In this Hitchcock-like tale of a normal event forcing two ordinary characters to run from the police, M.A.N. effectively and entertainingly provides the reader with page-turning suspense. From the beginning of the novel, in which the brothers are accused of a crime they did not commit to the end of it in which the characters must figure out how to get out of the country M.A.N. gives readers breakneck pace while at the same time keeping the escapes plausible.
An advantage “chase” films have over their literary counterparts are that the former can distract the reader away from the improbabilities with entertaining visuals and breakneck speed. A case in point is the Indiana Jones’ series. Spielberg is such a master of making the audience shriek and laugh that it is only well after the picture that they become aware of the implausible actions of Dr. Jones. Novelists who write chase novels, however, have no such visual recourse, and have to stick to what is plausible. There also has to be a control of pace. Readers, unlike viewers, have to be allowed to literally catch up to speed.
M.A.N. has this ability. A writer who usually traffics in science fiction he, in RUN, reveals an ability to excite the reader with the chase while at the same time provide racial commentary. In the form of the two brothers, Jaban and Jaheem, who in true Hitchcock fashion, are provoked into running by the simplest of events—a traffic stop—M.A.N uses the “driving while black” phrase to chilling effect.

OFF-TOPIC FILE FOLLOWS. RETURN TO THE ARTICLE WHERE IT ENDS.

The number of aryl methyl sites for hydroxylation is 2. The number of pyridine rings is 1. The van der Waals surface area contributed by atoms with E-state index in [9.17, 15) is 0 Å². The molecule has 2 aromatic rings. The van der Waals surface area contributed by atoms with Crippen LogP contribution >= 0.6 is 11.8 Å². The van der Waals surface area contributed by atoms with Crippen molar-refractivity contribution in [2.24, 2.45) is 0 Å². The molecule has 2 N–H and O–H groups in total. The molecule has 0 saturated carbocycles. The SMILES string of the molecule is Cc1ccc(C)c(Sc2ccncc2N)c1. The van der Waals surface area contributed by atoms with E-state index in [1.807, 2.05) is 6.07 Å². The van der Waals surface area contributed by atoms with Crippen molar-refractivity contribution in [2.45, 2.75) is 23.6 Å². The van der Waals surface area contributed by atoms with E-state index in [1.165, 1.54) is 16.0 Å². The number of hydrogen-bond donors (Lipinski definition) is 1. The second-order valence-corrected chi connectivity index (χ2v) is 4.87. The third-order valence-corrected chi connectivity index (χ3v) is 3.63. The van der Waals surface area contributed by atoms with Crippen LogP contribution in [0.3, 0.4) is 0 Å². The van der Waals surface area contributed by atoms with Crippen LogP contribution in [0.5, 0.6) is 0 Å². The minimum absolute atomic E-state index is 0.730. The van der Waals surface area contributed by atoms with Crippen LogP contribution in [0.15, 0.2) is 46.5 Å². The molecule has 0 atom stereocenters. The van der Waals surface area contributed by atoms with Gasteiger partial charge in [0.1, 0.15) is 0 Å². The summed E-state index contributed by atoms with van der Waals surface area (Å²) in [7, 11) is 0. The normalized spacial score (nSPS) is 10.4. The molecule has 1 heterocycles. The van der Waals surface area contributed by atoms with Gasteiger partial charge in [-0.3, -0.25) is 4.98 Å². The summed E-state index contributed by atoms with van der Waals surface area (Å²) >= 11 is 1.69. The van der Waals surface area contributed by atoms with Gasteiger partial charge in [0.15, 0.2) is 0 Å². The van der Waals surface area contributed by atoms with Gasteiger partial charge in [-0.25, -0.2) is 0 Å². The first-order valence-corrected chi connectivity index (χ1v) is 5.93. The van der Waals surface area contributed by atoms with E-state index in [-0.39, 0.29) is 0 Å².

But the two brothers are not without resources. They have a hard-earned knowledge gained from living on the streets. M.A.N. does show how clever the two are, but to keep the pace going he shows that their “street smarts” do not give them a considerable edge over the police. Police have their own street smarts, and moreover are armed with considerable backup. And there is no chance of resolving their dilemma by proving to the police that they did not commit the crime. The police have no interest in proving they are criminals; one gets the sense that the “proof” will come after the brothers are captured and forced into a “confession” during a session with a phone book-wielding detective. Such are the odds against them that they must leave the country rather than hole up in a “safe house” or with a relative.
Thriller writers are given short shrift. Raymond Chandler once lamented that in America he was a pulp writer; while in England he was considered a “writer.” But suspense writers have the additional burden of getting readers to keep turning the pages; a burden the more high-flown of writers don’t even attempt (instead they pause to explore character). M.A.N fulfills this duty of a thriller writer. At the same time he has considerable gifts in defining character through how they respond to danger.
All in all, this is a good novel that will keep the readers entertained from beginning to end.
~Ron Capshaw for IndieReader